Māori curatorship at Auckland Art Gallery Toi o Tāmaki 1998-2001 : a thesis presented in partial fulfillment of the requirements for the degree of Master of Arts in Museum Studies at Massey University, Palmerston North, New Zealand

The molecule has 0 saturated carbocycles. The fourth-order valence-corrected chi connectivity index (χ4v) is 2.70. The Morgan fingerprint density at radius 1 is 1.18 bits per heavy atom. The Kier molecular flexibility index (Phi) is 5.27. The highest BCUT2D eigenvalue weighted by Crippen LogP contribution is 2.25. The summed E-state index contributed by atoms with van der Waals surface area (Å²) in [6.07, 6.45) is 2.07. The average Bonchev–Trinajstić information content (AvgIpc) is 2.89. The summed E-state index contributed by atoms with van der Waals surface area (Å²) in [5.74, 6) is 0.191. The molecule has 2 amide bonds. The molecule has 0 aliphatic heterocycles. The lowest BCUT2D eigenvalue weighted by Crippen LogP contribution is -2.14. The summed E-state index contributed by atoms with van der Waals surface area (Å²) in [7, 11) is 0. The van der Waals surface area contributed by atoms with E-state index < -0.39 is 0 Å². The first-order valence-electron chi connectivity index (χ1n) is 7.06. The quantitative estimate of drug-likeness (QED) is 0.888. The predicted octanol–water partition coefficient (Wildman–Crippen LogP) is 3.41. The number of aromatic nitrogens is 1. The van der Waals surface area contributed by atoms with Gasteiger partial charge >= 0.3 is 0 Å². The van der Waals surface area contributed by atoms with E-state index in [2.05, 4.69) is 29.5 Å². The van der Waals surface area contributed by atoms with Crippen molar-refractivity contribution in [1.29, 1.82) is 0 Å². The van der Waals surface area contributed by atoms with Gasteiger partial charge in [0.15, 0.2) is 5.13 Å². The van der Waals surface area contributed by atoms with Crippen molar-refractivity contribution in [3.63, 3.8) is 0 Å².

This thesis documents the experience of Ngāhiraka Mason, the first appointee to the Māori curatorial position at the Auckland Art Gallery Toi o Tāmaki. It examines the development of her curatorial practice with specific focus on contemporary Māori art. The purpose of the thesis is to describe the conditions and relationships which influence Ngāhiraka's practice as a Māori curator. The thesis identifies the Māori curatorial position as an important development in the Gallery's relationship with Māori. In order to understand its significance, a history of Māori representation at the Gallery is constructed. Based on acquisition, exhibition and archival data, recurring patterns of racial prejudice and discrimination against Māori are revealed. The thesis then investigates the events which gave rise to the position in order to understand the Gallery's motives and present the complex environment in which the Māori curator practises. Ngāhiraka's personal narrative is at the heart of the thesis, a narrative that chronicles the cultural and educational experiences that brought her to the Gallery. Ngāhiraka then describes the conditions and expectations she encountered and the conflict between Curator and Kaitiaki as models of practice. The development of her first Māori art exhibition Pūrangiaho: Seeing Clearly (2001) is analysed to provide evidence of her agency within the site. The exhibition is then deconstructed as an expression of Māori identity and its impact is evaluated from several perspectives. The thesis contends that the Gallery exerts a level of influence that compromises Ngāhiraka's ability to effectively represent Māori. It is argued that the art museum is threatened by the practice of Māori values. The Māori curator then, carries a different kaupapa (framework) which inevitably challenges the balance of power at the Gallery. There is however, a level of intransigence in the art museum that cannot be affected by the incursions of a single Māori employee. The thesis concludes that Ngāhiraka's practice primarily advantages the Gallery and is of limited benefit to Māori. Despite this, Ngāhiraka takes what opportunity is afforded to her and issues a wero (challenge) to contemporary Māori artists. She postulates a new criterion upon which they should be judged which involves making a positive contribution to the viability of Māori at a social level. In doing so, Ngāhiraka engages her practice with Māori-self-determination and becomes an activist against institutional racism.